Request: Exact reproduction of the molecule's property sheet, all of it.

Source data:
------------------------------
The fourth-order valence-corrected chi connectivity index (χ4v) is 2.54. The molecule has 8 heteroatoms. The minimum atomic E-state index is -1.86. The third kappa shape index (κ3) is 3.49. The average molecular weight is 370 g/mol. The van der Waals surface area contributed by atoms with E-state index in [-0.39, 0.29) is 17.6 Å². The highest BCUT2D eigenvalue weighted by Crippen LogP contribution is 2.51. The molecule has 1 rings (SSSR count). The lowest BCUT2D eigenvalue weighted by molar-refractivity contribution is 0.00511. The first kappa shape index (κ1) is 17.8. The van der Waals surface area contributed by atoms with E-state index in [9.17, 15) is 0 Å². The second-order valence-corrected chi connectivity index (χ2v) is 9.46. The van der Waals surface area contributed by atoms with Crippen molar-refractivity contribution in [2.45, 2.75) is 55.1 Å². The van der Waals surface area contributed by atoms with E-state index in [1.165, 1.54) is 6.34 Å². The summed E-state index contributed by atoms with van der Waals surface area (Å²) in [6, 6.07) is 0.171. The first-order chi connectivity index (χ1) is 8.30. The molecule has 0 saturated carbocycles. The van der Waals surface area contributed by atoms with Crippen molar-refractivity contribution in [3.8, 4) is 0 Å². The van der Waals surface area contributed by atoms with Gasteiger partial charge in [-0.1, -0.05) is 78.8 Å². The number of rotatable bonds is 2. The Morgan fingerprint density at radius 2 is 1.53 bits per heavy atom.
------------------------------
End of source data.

The fourth-order valence-corrected chi connectivity index (χ4v) is 2.54. The molecule has 8 heteroatoms. The minimum atomic E-state index is -1.86. The third kappa shape index (κ3) is 3.49. The average molecular weight is 370 g/mol. The van der Waals surface area contributed by atoms with E-state index in [-0.39, 0.29) is 17.6 Å². The highest BCUT2D eigenvalue weighted by Crippen LogP contribution is 2.51. The molecule has 1 rings (SSSR count). The lowest BCUT2D eigenvalue weighted by molar-refractivity contribution is 0.00511. The first kappa shape index (κ1) is 17.8. The van der Waals surface area contributed by atoms with E-state index in [9.17, 15) is 0 Å². The second-order valence-corrected chi connectivity index (χ2v) is 9.46. The van der Waals surface area contributed by atoms with Crippen molar-refractivity contribution in [2.45, 2.75) is 55.1 Å². The van der Waals surface area contributed by atoms with E-state index in [1.165, 1.54) is 6.34 Å². The summed E-state index contributed by atoms with van der Waals surface area (Å²) in [6, 6.07) is 0.171. The first-order chi connectivity index (χ1) is 8.30. The molecule has 0 saturated carbocycles. The van der Waals surface area contributed by atoms with Crippen molar-refractivity contribution in [3.8, 4) is 0 Å². The van der Waals surface area contributed by atoms with Gasteiger partial charge in [-0.1, -0.05) is 78.8 Å². The number of rotatable bonds is 2. The Morgan fingerprint density at radius 2 is 1.53 bits per heavy atom.